Employers and trade unions agree on increase in insurance contributions for 2011

On 24 September 2010, the social partners agreed specific base rates for the calculation of social security contributions in 30 sectors. However they failed to agree on rates for 44 sectors, and here the Bulgarian government will impose a base-rate increase of 5.6%, equal to the lowest rate agreed in other sectors. The deal is expected to result in an overall increase in revenue for the National Social Insurance Institute of around €56 million (BGN 110 million).

New social security thresholds

Specific occupational base rates for calculation of social security contributions were introduced in 2003 by the Bulgarian parliament. These social insurance thresholds (BG0307101F) were brought in to counter the practice of employers calculating workers’ contributions on the basis of the minimum wage, even if the employee’s real wage was much higher. The new thresholds agreed by the social partners in September 2010, after nearly two months of negotiations, should increase pay and social security contributions for about 2.3 million workers.

What social partners agreed

Overall, the social partners agreed on thresholds for 30 sectors. However, as negotiations were unsuccessful for the remaining 44 sectors, the government will introduce a base-rate increase of 5.6% for calculating social security thresholds.

  • The highest increase of thresholds was in tourism and hotels (12.5%), trade (10.2%), paper (9.7%), forestry (7.4%), agriculture (7.2%) and clothing manufacture (7%).
  • In the other sectors, the thresholds were increased by between 0% and 2%.
  • In key sectors such as metallurgy, chemistry, transport, telecommunications, food and the brewing industry agreements were not reached, with their minimum thresholds remaining at the 2010 level.

Overall, it appears that the largest increases were in those branches where there is a widespread practice of undeclared work or informal economy. This is because employers and trade unions wanted to suppress unfair competition from businesses that fail to pay social contributions above the minimum wage levels, and to narrow the discrepancy between real wages and the amounts used to calculate contributions.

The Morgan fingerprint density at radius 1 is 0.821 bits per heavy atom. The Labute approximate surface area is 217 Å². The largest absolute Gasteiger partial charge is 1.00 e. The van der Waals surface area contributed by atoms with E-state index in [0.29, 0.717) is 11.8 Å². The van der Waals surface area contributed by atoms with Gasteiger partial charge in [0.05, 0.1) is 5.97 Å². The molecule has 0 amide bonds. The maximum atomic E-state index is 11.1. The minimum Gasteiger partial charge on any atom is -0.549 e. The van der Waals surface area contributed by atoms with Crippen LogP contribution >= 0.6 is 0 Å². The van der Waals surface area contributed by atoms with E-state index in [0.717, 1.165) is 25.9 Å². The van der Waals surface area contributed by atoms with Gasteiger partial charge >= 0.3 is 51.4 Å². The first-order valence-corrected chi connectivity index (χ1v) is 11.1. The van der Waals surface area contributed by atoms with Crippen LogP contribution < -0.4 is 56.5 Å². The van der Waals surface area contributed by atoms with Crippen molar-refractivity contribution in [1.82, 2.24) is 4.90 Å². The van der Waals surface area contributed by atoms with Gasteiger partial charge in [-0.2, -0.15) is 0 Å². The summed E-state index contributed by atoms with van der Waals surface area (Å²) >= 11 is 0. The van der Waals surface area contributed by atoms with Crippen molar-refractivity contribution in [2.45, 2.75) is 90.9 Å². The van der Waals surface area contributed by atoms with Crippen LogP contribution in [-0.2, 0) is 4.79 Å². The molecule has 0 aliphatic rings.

In industries that have been particularly hard-hit by the crisis, either no increase or a minimal increase of thresholds was introduced, because of fears that rising labour costs may force employers to cut jobs.

Conflict over increase

After the negotiations ended, the Minister of Labour and Social Policy, Totyo Mladenov, announced the decision to impose an ‘administrative increase’ on 44 sectors equal to the average rate of increase in industries which did secure an agreement.. The government has done this since 2003, but it suspended the practice in 2009 because of the financial crisis. Even though the average increase negotiated in 2009 was 4.85%, the administrative increase only corrected the rates in other branches for expected inflation (2.2%). The employer organisations demanded that the same practice be applied this year, so that the growth in the contribution thresholds in 2011 should be a maximum 3.7% instead of 5.6%. They warned that the ‘artificial’ increase of thresholds will raise labour costs and lead to higher unemployment as well as a growth of the informal economy. Minister Mladenov, however, chose to ignore these arguments. The government is forecasting a significant growth in gross domestic product (GDP) for the year, while the dire financial state of its social security fund necessitates an increase in contribution rates.

New agreement for self-employed workers

Unions, employers and the government also agreed on the need to introduce differentiated minimum social security thresholds for self-employed people since it is not logical that a shoemaker, a hairdresser, a lawyer or a private dentist should all be insured at a uniform minimum income. Since the beginning of 2010 the minimum income for calculating social security contributions in this group was increased from €133 to €215 (BGN 260 to BGN 420). Only farmers and tobacco producers pay contributions on a different threshold – €122 (BGN 240). Experts from the National Revenue Agency (NAP) and the National Statistical Institute (NSI) are working on developing the new thresholds, expected to be introduced in early 2011.


The practice of calculating differential minimum social security thresholds was introduced in 2003 in order to increase revenues and combat the informal economy. The experience to date, however, suggests mixed results. It has certainly helped the government to collect contributions more efficiently, at least on the minimum threshold level, but many trade unionists and employers are doubtful of the effectiveness of this measure in regulating the labour market. The thresholds do not eliminate employers’ obligation to insure employees on the actual amount of their gross wage, but allows them to pay lower contributions based on the minimum threshold, and to do it with the consent of workers. Finding a threshold acceptable to companies that would otherwise not pay contributions at all, and at the same time not harm workers is a very difficult exercise. This is especially so given the high incidence of undeclared work and substantial differences in the financial status of individual companies.

Lyuben Tomev, Institute for Social and Trade Union Research (ISTUR)

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